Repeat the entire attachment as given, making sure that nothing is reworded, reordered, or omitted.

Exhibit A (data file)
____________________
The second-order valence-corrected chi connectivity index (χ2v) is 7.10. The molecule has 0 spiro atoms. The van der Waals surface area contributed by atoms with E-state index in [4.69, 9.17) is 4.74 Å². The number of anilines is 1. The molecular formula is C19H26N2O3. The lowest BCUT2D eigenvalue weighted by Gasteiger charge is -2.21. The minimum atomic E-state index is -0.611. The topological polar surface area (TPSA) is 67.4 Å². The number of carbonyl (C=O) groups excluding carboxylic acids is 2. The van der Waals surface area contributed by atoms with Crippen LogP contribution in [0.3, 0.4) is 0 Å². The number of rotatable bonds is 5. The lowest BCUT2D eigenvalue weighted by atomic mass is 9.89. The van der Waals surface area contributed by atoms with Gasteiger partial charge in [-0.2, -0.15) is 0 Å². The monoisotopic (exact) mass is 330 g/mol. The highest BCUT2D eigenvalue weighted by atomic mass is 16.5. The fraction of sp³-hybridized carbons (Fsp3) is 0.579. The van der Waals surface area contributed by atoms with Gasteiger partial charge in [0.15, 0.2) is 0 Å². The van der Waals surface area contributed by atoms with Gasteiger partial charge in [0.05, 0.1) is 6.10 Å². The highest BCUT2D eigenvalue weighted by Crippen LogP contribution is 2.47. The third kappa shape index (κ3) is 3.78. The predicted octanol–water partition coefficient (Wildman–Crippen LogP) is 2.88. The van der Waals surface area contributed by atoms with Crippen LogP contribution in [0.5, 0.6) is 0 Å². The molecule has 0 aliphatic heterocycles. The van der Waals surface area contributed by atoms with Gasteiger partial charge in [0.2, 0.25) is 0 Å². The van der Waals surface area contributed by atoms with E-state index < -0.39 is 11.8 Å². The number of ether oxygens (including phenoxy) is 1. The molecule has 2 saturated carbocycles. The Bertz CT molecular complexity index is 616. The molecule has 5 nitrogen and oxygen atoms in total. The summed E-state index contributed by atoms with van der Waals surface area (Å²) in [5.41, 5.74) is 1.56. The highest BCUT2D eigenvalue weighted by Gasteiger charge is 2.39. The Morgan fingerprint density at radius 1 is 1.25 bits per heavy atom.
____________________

The second-order valence-corrected chi connectivity index (χ2v) is 7.10. The molecule has 0 spiro atoms. The van der Waals surface area contributed by atoms with E-state index in [4.69, 9.17) is 4.74 Å². The number of anilines is 1. The molecular formula is C19H26N2O3. The lowest BCUT2D eigenvalue weighted by Gasteiger charge is -2.21. The minimum atomic E-state index is -0.611. The topological polar surface area (TPSA) is 67.4 Å². The number of carbonyl (C=O) groups excluding carboxylic acids is 2. The van der Waals surface area contributed by atoms with Crippen LogP contribution in [0.3, 0.4) is 0 Å². The number of rotatable bonds is 5. The lowest BCUT2D eigenvalue weighted by atomic mass is 9.89. The van der Waals surface area contributed by atoms with Gasteiger partial charge in [-0.2, -0.15) is 0 Å². The monoisotopic (exact) mass is 330 g/mol. The highest BCUT2D eigenvalue weighted by atomic mass is 16.5. The fraction of sp³-hybridized carbons (Fsp3) is 0.579. The van der Waals surface area contributed by atoms with Gasteiger partial charge in [0.15, 0.2) is 0 Å². The van der Waals surface area contributed by atoms with Gasteiger partial charge in [0.05, 0.1) is 6.10 Å². The highest BCUT2D eigenvalue weighted by Crippen LogP contribution is 2.47. The third kappa shape index (κ3) is 3.78. The predicted octanol–water partition coefficient (Wildman–Crippen LogP) is 2.88. The van der Waals surface area contributed by atoms with Crippen LogP contribution in [0.5, 0.6) is 0 Å². The molecule has 0 aliphatic heterocycles. The van der Waals surface area contributed by atoms with Gasteiger partial charge in [0.2, 0.25) is 0 Å². The van der Waals surface area contributed by atoms with E-state index < -0.39 is 11.8 Å². The number of ether oxygens (including phenoxy) is 1. The molecule has 2 saturated carbocycles. The Bertz CT molecular complexity index is 616. The molecule has 5 nitrogen and oxygen atoms in total. The summed E-state index contributed by atoms with van der Waals surface area (Å²) in [5.41, 5.74) is 1.56. The highest BCUT2D eigenvalue weighted by Gasteiger charge is 2.39. The Morgan fingerprint density at radius 1 is 1.25 bits per heavy atom.